Are second chances worth it?
Reinstatement may not always be the best option, for the employer or the employee
Jan 20, 2014
By Jeffrey R. Smith
I’m sure most people can think of a situation where they wished they could’ve gotten a second chance at something. Hindsight is 20/20, and another crack could mean success. Labour and employment law is rife with second chances — or at least terminated employees asking for a second chance. Sometimes it works out, and sometimes it doesn’t.
Second chances more frequently come into play in unionized workplaces. In non-unionized circumstances, terminated employees who have successful wrongful or constructive dismissal claims rarely get reinstated. Rather, the remedy is usually damages in the form of pay in lieu of notice. This is because once a legal course of action is taken, the employment relationship is often deemed to be irreparable.
However, this isn’t always the case. It’s possible, though rare, that an employment relationship may be salvageable. If so, the employee could be reinstated. Resinstatement is a common remedy in labour grievances, particularly since there is a high bar for dismissal. Even if an employee is guilty of misconduct, they are often given a second chance to avoid termination, the “capital punishment” of employment law.
If an employee guilty of misconduct is reinstated, it’s usually because the court or arbitrator believes the employee can mend her ways and isn’t likely to re-offend. Such reinstatements can include last-chance agreements, or other conditions in order to make up for the misconduct. If the employee fails to live up to the terms in an agreement or conditions, the reinstatement can be voided and the termination upheld.
One might think an employee who is reinstated after being fired for misconduct would be glad of the second chance, but that’s not always the case. Recently, an arbitrator gave a second chance to an employee of an Ontario community living facility, but then took it away when the employee stubbornly refused to change his ways.
The employee had issues with how the finance manager handled certain payments to the union and holiday pay arrangements. On multiple occasions, he accused the finance manager of fraud and other underhanded practices. He also began referring to the executive director in derisive terms in various emails, which he later agreed were inappropriate. He claimed he was trying to get disciplined so he could share his opinions in a grievance setting.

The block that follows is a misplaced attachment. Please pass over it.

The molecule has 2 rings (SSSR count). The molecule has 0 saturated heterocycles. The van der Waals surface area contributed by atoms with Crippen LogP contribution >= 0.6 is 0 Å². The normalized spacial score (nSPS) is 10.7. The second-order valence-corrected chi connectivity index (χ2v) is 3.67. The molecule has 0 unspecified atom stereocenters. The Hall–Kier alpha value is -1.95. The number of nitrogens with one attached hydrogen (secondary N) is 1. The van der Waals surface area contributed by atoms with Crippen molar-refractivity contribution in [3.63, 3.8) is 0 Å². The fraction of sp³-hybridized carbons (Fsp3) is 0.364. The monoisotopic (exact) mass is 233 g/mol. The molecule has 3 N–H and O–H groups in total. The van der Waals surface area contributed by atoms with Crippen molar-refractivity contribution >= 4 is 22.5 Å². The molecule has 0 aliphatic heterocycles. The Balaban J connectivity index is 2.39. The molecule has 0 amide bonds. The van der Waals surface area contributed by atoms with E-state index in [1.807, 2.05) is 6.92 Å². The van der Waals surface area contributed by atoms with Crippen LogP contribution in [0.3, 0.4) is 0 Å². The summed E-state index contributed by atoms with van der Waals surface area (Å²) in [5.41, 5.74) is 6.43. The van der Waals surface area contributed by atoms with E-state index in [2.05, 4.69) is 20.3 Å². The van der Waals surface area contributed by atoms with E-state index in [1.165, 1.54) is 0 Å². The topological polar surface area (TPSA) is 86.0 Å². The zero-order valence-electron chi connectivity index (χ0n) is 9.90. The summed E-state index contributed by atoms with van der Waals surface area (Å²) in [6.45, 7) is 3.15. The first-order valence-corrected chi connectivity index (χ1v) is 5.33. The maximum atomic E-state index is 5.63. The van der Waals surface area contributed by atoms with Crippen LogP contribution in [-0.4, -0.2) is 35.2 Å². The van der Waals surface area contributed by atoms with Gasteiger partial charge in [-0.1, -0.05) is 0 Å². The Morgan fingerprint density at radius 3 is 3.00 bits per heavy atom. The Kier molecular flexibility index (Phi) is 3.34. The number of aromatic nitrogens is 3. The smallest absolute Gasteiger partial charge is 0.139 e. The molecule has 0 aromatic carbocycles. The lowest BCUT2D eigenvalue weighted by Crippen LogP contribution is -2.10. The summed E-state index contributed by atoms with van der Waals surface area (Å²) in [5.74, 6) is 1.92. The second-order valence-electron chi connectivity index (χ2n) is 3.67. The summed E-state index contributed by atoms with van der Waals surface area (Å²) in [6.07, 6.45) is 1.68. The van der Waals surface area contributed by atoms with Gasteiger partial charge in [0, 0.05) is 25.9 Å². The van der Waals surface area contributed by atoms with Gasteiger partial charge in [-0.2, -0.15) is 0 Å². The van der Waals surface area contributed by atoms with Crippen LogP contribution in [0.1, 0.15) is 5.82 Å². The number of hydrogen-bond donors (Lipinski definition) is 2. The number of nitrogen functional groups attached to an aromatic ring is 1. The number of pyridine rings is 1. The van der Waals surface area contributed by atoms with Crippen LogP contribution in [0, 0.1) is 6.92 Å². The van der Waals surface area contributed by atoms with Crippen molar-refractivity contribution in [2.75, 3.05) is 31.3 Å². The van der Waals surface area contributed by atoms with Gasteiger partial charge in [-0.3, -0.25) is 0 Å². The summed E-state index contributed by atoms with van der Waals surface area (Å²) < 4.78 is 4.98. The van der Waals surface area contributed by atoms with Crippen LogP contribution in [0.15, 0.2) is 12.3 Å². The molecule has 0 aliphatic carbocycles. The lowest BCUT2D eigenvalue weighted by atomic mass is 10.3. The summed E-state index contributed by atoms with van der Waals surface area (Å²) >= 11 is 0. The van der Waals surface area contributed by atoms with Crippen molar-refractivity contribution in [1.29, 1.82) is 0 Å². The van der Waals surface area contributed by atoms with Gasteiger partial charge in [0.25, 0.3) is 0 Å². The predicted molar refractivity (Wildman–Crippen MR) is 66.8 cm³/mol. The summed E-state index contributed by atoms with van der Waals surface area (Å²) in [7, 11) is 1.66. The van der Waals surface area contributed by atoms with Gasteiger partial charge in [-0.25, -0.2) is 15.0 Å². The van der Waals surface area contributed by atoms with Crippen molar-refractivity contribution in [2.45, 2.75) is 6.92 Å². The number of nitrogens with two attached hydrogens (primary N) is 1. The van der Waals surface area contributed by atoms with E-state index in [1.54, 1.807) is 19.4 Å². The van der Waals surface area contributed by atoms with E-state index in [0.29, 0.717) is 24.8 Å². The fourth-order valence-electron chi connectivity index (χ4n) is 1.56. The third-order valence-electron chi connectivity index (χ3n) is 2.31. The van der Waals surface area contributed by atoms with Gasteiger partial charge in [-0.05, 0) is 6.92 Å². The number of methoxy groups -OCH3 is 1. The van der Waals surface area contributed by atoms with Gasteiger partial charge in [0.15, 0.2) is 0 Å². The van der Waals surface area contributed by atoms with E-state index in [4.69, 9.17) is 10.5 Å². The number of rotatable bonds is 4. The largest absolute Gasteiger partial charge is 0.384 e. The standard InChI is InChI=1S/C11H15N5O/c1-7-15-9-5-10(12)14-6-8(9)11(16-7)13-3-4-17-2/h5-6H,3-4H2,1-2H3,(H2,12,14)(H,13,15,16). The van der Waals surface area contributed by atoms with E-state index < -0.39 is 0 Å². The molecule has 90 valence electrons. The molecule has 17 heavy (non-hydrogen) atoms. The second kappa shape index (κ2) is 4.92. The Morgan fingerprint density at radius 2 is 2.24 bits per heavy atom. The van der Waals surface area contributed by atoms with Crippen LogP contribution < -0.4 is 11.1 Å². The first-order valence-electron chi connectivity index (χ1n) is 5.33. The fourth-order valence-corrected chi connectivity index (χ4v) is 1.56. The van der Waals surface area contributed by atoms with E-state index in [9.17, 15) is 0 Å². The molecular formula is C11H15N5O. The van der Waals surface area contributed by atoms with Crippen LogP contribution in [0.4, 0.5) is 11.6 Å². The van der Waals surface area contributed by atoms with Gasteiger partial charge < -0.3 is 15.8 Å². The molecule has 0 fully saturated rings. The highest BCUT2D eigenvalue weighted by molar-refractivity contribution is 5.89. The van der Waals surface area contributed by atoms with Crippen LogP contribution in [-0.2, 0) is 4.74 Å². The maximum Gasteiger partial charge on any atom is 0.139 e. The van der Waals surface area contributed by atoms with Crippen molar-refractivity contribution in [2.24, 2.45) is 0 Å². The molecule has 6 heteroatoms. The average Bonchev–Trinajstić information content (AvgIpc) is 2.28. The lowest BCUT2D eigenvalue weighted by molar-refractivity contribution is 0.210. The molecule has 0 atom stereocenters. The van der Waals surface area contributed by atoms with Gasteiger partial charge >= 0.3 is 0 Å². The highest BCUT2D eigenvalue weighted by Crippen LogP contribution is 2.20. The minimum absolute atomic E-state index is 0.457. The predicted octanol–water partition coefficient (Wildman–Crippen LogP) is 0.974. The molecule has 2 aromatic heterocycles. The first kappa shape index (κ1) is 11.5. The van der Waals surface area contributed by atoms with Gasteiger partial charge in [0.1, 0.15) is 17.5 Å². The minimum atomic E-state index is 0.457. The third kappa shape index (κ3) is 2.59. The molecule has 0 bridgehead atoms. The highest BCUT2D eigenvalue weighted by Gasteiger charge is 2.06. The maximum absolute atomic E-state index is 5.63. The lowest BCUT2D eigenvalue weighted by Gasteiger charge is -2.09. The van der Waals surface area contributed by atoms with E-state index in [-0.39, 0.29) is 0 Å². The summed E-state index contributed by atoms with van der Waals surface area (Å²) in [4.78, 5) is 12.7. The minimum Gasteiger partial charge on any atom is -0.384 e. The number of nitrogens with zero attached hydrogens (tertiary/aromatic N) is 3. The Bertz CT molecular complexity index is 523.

After several warnings about his behaviour, the employee was terminated. In the grievance, the arbitrator saw the employee’s reasoning behind stirring the pot but agreed it was unacceptable behaviour. However, the arbitrator felt the employee was aware of the seriousness of his misconduct and deserved a second chance, since the employer hadn’t followed a course of progressive discipline. The employee was reinstated on the condition he provide a written apology to the finance manager and the executive director and have no other misconduct for 24 months.
A few days after his reinstatement, the employee wrote the apologies. However, they weren’t exactly sincere. For example, his apology to the finance manager included the caveat that in the future, “ if I decide that you are a lying, thieving sociopath, I will do so using the grievance process.”
When the arbitrator was made aware of these “apologies,” he immediately revoked the reinstatement.
There have been other cases — though perhaps not so extreme — where an employee reinstated with conditions doesn’t live up to those conditions and ends up being dismissed again. Every case is different according to its own circumstances, but one has to wonder how effective reinstatement is as a remedy. When employment is terminated, regardless of whether the employee or the employer is at fault, it’s likely going to affect the relationship between them. Is reinstatement really beneficial to both, or is it better to decide on a financial remedy and be done with it?
Jeffrey R. Smith is the editor of Canadian Employment Law Today, a publication that looks at workplace law from a business perspective. He can be reached at firstname.lastname@example.org or visit www.employmentlawtoday.com for more information.
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Jeffrey R. Smith is the editor of Canadian Employment Law Today, a publication that looks at workplace law from a business perspective.